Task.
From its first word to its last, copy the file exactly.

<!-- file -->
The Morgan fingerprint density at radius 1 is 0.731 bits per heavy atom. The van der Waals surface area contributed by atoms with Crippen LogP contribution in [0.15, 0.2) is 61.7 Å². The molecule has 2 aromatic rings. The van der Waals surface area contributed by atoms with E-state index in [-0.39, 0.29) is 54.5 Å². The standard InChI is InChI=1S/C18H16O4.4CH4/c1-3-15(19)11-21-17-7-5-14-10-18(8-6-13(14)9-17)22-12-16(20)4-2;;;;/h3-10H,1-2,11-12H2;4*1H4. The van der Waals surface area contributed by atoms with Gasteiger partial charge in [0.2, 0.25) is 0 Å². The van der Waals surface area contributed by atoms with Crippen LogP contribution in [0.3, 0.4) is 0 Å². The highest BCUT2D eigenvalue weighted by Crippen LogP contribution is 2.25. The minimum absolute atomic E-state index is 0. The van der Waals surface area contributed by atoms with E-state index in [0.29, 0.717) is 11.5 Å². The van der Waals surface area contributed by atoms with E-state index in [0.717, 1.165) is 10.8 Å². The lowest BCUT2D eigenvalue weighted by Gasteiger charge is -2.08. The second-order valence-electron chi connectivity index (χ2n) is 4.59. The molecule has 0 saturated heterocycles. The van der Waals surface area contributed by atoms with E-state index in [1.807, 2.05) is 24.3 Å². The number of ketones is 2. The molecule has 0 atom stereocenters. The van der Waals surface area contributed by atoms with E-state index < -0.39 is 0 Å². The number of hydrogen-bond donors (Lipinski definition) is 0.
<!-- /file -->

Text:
The Morgan fingerprint density at radius 1 is 0.731 bits per heavy atom. The van der Waals surface area contributed by atoms with Crippen LogP contribution in [0.15, 0.2) is 61.7 Å². The molecule has 2 aromatic rings. The van der Waals surface area contributed by atoms with E-state index in [-0.39, 0.29) is 54.5 Å². The standard InChI is InChI=1S/C18H16O4.4CH4/c1-3-15(19)11-21-17-7-5-14-10-18(8-6-13(14)9-17)22-12-16(20)4-2;;;;/h3-10H,1-2,11-12H2;4*1H4. The van der Waals surface area contributed by atoms with Gasteiger partial charge in [0.2, 0.25) is 0 Å². The van der Waals surface area contributed by atoms with Crippen LogP contribution in [0.3, 0.4) is 0 Å². The highest BCUT2D eigenvalue weighted by Crippen LogP contribution is 2.25. The minimum absolute atomic E-state index is 0. The van der Waals surface area contributed by atoms with E-state index in [0.29, 0.717) is 11.5 Å². The van der Waals surface area contributed by atoms with E-state index in [0.717, 1.165) is 10.8 Å². The lowest BCUT2D eigenvalue weighted by Gasteiger charge is -2.08. The second-order valence-electron chi connectivity index (χ2n) is 4.59. The molecule has 0 saturated heterocycles. The van der Waals surface area contributed by atoms with E-state index in [1.807, 2.05) is 24.3 Å². The number of ketones is 2. The molecule has 0 atom stereocenters. The van der Waals surface area contributed by atoms with E-state index < -0.39 is 0 Å². The number of hydrogen-bond donors (Lipinski definition) is 0.